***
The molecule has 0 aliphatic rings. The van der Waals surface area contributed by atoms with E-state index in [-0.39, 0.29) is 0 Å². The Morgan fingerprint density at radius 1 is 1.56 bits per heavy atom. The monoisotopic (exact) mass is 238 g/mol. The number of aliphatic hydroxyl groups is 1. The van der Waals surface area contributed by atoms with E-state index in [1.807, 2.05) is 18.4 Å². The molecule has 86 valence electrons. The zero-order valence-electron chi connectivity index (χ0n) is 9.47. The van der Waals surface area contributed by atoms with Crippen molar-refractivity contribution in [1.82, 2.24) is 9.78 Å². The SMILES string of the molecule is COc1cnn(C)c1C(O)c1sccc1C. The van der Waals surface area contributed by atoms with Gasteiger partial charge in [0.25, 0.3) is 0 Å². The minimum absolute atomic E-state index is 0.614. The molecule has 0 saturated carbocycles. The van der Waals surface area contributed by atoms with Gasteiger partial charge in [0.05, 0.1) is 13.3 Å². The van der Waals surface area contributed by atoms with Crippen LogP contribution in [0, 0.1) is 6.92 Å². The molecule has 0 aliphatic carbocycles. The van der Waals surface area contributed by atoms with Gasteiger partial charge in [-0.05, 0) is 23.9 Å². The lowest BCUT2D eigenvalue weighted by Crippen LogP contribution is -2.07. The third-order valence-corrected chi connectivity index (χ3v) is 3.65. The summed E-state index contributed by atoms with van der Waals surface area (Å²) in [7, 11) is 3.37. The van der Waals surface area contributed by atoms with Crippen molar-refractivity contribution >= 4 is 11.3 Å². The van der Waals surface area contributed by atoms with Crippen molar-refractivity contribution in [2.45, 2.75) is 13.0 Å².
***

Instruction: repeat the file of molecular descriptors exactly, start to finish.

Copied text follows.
The molecule has 0 aliphatic rings. The van der Waals surface area contributed by atoms with E-state index in [-0.39, 0.29) is 0 Å². The Morgan fingerprint density at radius 1 is 1.56 bits per heavy atom. The monoisotopic (exact) mass is 238 g/mol. The number of aliphatic hydroxyl groups is 1. The van der Waals surface area contributed by atoms with E-state index in [1.807, 2.05) is 18.4 Å². The molecule has 86 valence electrons. The zero-order valence-electron chi connectivity index (χ0n) is 9.47. The van der Waals surface area contributed by atoms with Crippen molar-refractivity contribution in [1.82, 2.24) is 9.78 Å². The SMILES string of the molecule is COc1cnn(C)c1C(O)c1sccc1C. The van der Waals surface area contributed by atoms with Gasteiger partial charge in [0.25, 0.3) is 0 Å². The minimum absolute atomic E-state index is 0.614. The molecule has 0 saturated carbocycles. The van der Waals surface area contributed by atoms with Gasteiger partial charge in [0.05, 0.1) is 13.3 Å². The van der Waals surface area contributed by atoms with Crippen LogP contribution in [0, 0.1) is 6.92 Å². The molecule has 0 aliphatic carbocycles. The van der Waals surface area contributed by atoms with Gasteiger partial charge in [-0.05, 0) is 23.9 Å². The lowest BCUT2D eigenvalue weighted by Crippen LogP contribution is -2.07. The third-order valence-corrected chi connectivity index (χ3v) is 3.65. The summed E-state index contributed by atoms with van der Waals surface area (Å²) in [7, 11) is 3.37. The van der Waals surface area contributed by atoms with Crippen molar-refractivity contribution >= 4 is 11.3 Å². The van der Waals surface area contributed by atoms with Crippen molar-refractivity contribution in [2.45, 2.75) is 13.0 Å².